Thorium is a moderately soft, paramagnetic, bright silvery radioactive actinide metal. In the periodic table, it lies to the right of actinium, to the left of protactinium, and below cerium. Pure thorium is very ductile and, as normal for metals, can be cold-rolled, swaged, and drawn. At room temperature, thorium metal has a face-centred cubic crystal structure; it has two other forms, one at high temperature (over 1360 °C; body-centred cubic) and one at high pressure (around 100 GPa; body-centred tetragonal).
Thorium metal has a bulk modulus (a measure of resistance to compression of a material) of 54 GPa, about the same as tin's (58.2 GPa). Aluminium's is 75.2 GPa; copper's 137.8 GPa; and mild steel's is 160–169 GPa. Thorium is about as hard as soft steel, so when heated it can be rolled into sheets and pulled into wire.
Thorium is nearly half as dense as uranium and plutonium and is harder than either of them. It becomes superconductive below 1.4 K. Thorium's melting point of 1750 °C is above both those of actinium (1227 °C) and protactinium (1568 °C). At the start of period 7, from francium to thorium, the melting points of the elements increase (as in other periods), because the number of delocalised electrons each atom contributes increases from one in francium to four in thorium, leading to greater attraction between these electrons and the metal ions as their charge increases from one to four. After thorium, there is a new downward trend in melting points from thorium to plutonium, where the number of f electrons increases from about 0.4 to about 6: this trend is due to the increasing hybridisation of the 5f and 6d orbitals and the formation of directional bonds resulting in more complex crystal structures and weakened metallic bonding. (The f-electron count for thorium is a non-integer due to a 5f–6d overlap.) Among the actinides up to californium, which can be studied in at least milligram quantities, thorium has the highest melting and boiling points and second-lowest density; only actinium is lighter.[b] Thorium's boiling point of 4788 °C is the fifth-highest among all the elements with known boiling points.[c]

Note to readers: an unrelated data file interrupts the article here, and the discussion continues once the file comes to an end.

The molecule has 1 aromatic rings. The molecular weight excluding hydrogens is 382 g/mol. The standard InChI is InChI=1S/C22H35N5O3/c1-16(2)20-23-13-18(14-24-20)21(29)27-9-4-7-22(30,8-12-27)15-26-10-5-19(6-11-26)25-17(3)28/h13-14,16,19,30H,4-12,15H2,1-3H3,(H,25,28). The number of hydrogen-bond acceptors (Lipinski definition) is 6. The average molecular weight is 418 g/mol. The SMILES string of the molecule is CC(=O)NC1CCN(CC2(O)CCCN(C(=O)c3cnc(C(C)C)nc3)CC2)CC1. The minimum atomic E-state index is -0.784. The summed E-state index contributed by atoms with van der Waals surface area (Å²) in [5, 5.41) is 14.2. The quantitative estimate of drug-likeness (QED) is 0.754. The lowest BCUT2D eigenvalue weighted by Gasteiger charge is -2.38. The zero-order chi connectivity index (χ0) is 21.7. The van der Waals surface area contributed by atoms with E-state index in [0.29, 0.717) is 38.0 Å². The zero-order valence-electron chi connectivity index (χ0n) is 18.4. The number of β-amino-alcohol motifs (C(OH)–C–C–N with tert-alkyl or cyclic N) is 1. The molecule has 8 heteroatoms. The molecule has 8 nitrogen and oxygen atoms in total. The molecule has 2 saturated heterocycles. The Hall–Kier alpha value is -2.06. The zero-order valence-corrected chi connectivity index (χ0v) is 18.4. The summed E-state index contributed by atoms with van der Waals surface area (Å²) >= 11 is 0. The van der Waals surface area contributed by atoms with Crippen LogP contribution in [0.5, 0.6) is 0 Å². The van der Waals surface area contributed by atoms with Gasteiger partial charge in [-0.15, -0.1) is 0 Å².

The properties of thorium vary widely depending on the degree of impurities in the sample. The major impurity is usually thorium dioxide (ThO2); even the purest thorium specimens usually contain about a tenth of a percent of the dioxide. Experimental measurements of its density give values between 11.5 and 11.66 g/cm3: these are slightly lower than the theoretically expected value of 11.7 g/cm3 calculated from thorium's lattice parameters, perhaps due to microscopic voids forming in the metal when it is cast. These values lie between those of its neighbours actinium (10.1 g/cm3) and protactinium (15.4 g/cm3), part of a trend across the early actinides.
Thorium can form alloys with many other metals. Addition of small proportions of thorium improves the mechanical strength of magnesium, and thorium-aluminum alloys have been considered as a way to store thorium in proposed future thorium nuclear reactors. Thorium forms eutectic mixtures with chromium and uranium, and it is completely miscible in both solid and liquid states with its lighter congener cerium.